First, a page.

Rob Lambert and Lyndsay Prewer
I’m an Engineering Manager at NewVoiceMedia helping to build truly awe inspiring cloud based contact centres.
I am the author of Remaining Relevant, a book about remaining relevant and employable in today’s shifting industry. (If you’re looking for a job in software testing then this book should be right up your street..if I say so myself)
I am also the author of loads of test related content from books, to magazines to newspaper articles.
When I’m not at work, writing about testing or speaking at conferences I am volunteering my time for not-for-profit organizations working in the ICT4D sector.
I’m helping to define software testing for the modern age by challenging stereotypes and defining new way of organizing and managing testing. Through my curiosity for how things are done and my deep passion for finding new ways of doing things I am slowly bringing about change in the testing world.
Lyndsay is one of NewVoiceMedia’s Engineering Managers (DevOps). He’s passionate about helping people, teams and products become even more awesome. A former rocket-scientist, over the last two decades he’s helped ten companies in two hemispheres improve their agility, build, test and deployment processes.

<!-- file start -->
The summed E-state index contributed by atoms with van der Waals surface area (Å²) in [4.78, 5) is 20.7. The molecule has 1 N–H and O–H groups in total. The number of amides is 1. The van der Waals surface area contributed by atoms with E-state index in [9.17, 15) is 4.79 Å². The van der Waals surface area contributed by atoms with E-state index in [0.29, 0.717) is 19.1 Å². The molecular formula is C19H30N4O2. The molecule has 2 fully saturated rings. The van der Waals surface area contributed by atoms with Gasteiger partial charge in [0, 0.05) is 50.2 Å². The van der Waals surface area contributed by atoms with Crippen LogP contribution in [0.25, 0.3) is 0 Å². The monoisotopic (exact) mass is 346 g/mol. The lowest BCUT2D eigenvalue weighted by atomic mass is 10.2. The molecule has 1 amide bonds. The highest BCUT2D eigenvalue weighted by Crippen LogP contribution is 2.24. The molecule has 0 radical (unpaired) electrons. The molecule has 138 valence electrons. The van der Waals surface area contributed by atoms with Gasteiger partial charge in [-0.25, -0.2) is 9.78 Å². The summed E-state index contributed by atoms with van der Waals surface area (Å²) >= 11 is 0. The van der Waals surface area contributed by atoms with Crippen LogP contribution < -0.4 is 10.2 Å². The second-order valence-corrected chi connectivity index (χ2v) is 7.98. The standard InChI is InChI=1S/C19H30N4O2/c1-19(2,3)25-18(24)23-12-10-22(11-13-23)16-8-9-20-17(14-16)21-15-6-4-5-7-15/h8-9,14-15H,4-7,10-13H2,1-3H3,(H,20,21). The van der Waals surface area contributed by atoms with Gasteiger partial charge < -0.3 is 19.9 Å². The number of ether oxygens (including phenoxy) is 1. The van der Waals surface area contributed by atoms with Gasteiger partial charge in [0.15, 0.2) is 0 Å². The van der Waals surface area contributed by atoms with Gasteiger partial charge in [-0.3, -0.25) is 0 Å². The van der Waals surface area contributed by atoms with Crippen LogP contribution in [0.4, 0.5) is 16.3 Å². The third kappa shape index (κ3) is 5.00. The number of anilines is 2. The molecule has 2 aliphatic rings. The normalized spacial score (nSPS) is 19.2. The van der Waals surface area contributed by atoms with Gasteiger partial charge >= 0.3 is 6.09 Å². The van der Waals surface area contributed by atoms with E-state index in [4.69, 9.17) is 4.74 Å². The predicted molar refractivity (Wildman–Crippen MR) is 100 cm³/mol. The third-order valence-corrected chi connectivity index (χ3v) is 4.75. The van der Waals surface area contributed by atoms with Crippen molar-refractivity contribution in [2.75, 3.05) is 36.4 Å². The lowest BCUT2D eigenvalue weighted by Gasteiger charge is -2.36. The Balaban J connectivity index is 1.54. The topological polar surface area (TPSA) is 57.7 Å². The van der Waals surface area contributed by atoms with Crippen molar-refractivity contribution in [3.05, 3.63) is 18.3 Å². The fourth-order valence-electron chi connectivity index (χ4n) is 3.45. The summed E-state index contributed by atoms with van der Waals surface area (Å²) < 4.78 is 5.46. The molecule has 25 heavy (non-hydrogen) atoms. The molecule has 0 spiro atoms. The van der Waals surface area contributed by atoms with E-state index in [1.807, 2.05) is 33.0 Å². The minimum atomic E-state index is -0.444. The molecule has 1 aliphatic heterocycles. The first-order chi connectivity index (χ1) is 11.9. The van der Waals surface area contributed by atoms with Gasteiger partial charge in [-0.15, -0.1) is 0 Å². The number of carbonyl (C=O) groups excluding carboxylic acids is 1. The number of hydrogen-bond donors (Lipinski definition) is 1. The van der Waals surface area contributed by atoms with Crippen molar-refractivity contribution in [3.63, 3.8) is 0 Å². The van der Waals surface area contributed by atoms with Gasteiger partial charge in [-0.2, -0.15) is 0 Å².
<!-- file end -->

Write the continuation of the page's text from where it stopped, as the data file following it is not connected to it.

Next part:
- How did you get involved in Continuous Delivery?
We got involved with Continuous Delivery because of a natural evolution of our release process. We needed to get features out to our customers quickly so we had to evolve the release process to facilitate this. It was no good being able to create software rapidly if there was no way to release it to our live environments so we started to optimise our entire build and delivery mechanism.
What do you see as the biggest advantage of Continuous Delivery?
The biggest advantage of Continuous Delivery is the ability to release small incremental changes rapidly and then get feedback on these changes. This short feedback loop ensures our customers get the right features quickly and with minimal wasted development time. Features being used in a live environment by real customers is the ultimate feedback as to whether you’ve built the right thing in the right way and Continuous Delivery helps us to achieve this.
What do you see as the biggest challenge in Continuous Delivery?
The biggest challenge in Continuous Delivery is in creating a safe, predictable, efficient and careful way to deploy software in to live with minimal impact on our customer’s service. Releasing often means frequent disruptions to your customers if the Continuous Delivery process is not effective so controlling a frequent release process and then optimising it can often be the first challenge when moving to Continuous Delivery.